Ovarian Cancer Screening
Ovarian cancer is a leading cause of death in many countries. The lifetime risk of a woman developing ovarian cancer is about 1.4%. This risk can be higher, to as high as 10%, if the woman has a strong family history of cancer (see box).
When ovarian cancer is diagnosed early and confined to the ovary (Stage 1), the five-year survival rate can be as high as 90%. Unfortunately, ovarian cancer is usually diagnosed late and the overall five-year survival rate can be lower than 35%.
The recognition that early detection of ovarian cancer may have the potential to improve prognosis prompted the development of the Prostate, Lung, Colorectal and Ovarian Cancer Screening Trial (PLCO Trial)
PLCO Cancer Screening Randomised Controlled Trial
This large randomised trial which looked at the effect of screening for ovarian cancer in women with average risk of ovarian cancer, concluded that screening did not reduce the ovarian cancer mortality rates.
In this study, 78,216 women aged 55 to 74 years were randomly assigned to annual CA-125 and transvaginal ultrasound or usual medical care. Two hundred twelve women (5.7 per 10,000 person years) in the screening group and 176 women (4.7 per 10,000 person years) in the usual care group were found to have ovarian cancers. The mortality from ovarian cancer was 3.1 vs 2.6 per 10,000 person years in the screening group and usual care group, respectively, a result that was not statistically different.
One would assume that with screening, the cases of ovarian cancers detected would be in the early stages, resulting in an observation called stage shift. However, the study failed to show a stage shift with annual CA-125 screening and transvaginal ultrasound. In the screening group, 69% of ovarian cancers diagnosed were in the late stages as compared to 78% in the usual care group, a difference that was not statistically significant. A possible explanation for this could be that when the ovarian cancer was in an early stage, it was still too small to be detected by transvaginal ultrasound or too indolent to cause a rise in CA-125. Another possible explanation could be that ovarian cancers progress rapidly through the early stage, limiting the ability for annual screening tests to detect them.
The screening for ovarian cancer led to a false positive result of about 5% at each round. In this trial, a total of 3,285 women had false positive results with 1,080 of them undergoing surgery. As a result of surgery, 163 (15%) women experienced at least one serious complication. This underlies the fact that screening for ovarian cancer is not without risks.
The investigators concluded that annual screening for ovarian cancer with simultaneous CA-125 and transvaginal ultrasound does not reduce the mortality in women at average risk for ovarian cancer, but does increase surgical procedures and associated harms.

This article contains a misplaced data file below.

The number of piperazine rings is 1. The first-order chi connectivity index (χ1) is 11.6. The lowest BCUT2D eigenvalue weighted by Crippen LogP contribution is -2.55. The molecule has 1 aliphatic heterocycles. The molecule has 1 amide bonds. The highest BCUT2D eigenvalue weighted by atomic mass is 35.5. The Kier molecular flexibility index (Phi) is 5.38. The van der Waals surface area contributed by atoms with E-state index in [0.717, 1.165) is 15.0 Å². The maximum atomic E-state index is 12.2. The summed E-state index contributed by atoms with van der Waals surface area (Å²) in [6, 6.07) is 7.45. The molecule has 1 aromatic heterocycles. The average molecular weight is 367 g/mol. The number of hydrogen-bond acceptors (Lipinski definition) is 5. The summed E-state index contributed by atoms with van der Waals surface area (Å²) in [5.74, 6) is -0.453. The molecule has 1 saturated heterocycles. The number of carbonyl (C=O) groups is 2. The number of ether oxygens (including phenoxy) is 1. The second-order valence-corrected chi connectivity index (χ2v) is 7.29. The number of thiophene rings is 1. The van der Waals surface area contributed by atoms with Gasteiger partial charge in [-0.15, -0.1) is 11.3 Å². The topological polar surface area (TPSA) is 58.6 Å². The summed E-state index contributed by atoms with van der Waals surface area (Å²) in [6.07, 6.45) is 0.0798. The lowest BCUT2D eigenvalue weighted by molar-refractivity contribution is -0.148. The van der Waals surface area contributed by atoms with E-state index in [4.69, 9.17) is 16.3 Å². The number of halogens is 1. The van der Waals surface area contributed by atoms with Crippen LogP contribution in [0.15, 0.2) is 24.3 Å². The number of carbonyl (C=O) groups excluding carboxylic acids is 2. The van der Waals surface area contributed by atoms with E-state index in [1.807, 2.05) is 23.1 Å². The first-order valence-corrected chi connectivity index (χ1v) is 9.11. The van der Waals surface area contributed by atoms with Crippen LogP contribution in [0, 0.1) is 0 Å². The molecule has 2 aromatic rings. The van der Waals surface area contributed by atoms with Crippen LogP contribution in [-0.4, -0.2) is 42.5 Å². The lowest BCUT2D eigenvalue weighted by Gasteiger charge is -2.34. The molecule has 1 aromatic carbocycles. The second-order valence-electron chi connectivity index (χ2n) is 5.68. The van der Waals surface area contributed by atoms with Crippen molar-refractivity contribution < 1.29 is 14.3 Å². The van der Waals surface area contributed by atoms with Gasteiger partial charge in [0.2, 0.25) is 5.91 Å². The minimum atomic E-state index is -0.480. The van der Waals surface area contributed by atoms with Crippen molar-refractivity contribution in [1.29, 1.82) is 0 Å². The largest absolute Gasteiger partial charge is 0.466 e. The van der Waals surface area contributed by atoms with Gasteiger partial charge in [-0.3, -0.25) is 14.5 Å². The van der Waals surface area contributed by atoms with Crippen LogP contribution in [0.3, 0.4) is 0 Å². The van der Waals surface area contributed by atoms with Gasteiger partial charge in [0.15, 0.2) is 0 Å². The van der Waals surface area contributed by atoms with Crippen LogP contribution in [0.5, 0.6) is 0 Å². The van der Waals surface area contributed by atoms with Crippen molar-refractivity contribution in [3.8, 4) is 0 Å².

Symptoms of Ovarian Cancer
It was historically thought that ovarian cancer is a ‘silent killer’ with the woman being asymptomatic until the cancer is advanced. Recently, this concept has been challenged as more studies have come to reveal that women are commonly symptomatic for months, before investigations are even done to screen for ovarian cancer.
It might well be that the best way to detect early ovarian cancer is a high index of suspicion, when an elderly woman presents with some symptoms suggestive of ovarian cancer. A systematic review by Bankhead et al shows that abdominal or gastrointestinal symptoms (like pain, distension, bloating) are the most common complains occurring between 60% to 80% of the time. Interestingly, abdominal swelling, abnormal vaginal bleeding, urinary symptoms and loss of appetite were only present in around 30% of the time.
Hence, patient and physician education to improve symptom awareness may result in detecting ovarian cancer at an earlier stage. Although there are currently ongoing research to validate this concept, the National Institute for Health and Clinical Excellence (NICE) guidelines on detecting ovarian cancer in the primary care setting, reiterates the need to be vigilant for the symptoms and signs of ovarian cancer.
NICE Guidelines on Recognition of Ovarian Cancer in Primary Care
The guideline recommendations are:
• Refer the woman urgently if physical examination identifies ascites and/or a pelvic or abdominal mass (which is not obviously uterine fibroids).
• Carry out tests if a woman (especially over 50 years old) reports having any of the following symptoms on a persistent or frequent basis – particularly more than 12 times per month:
− persistent abdominal distension (women often refer to this as ‘bloating’)
− feeling full (early satiety) and/ or loss of appetite
− pelvic or abdominal pain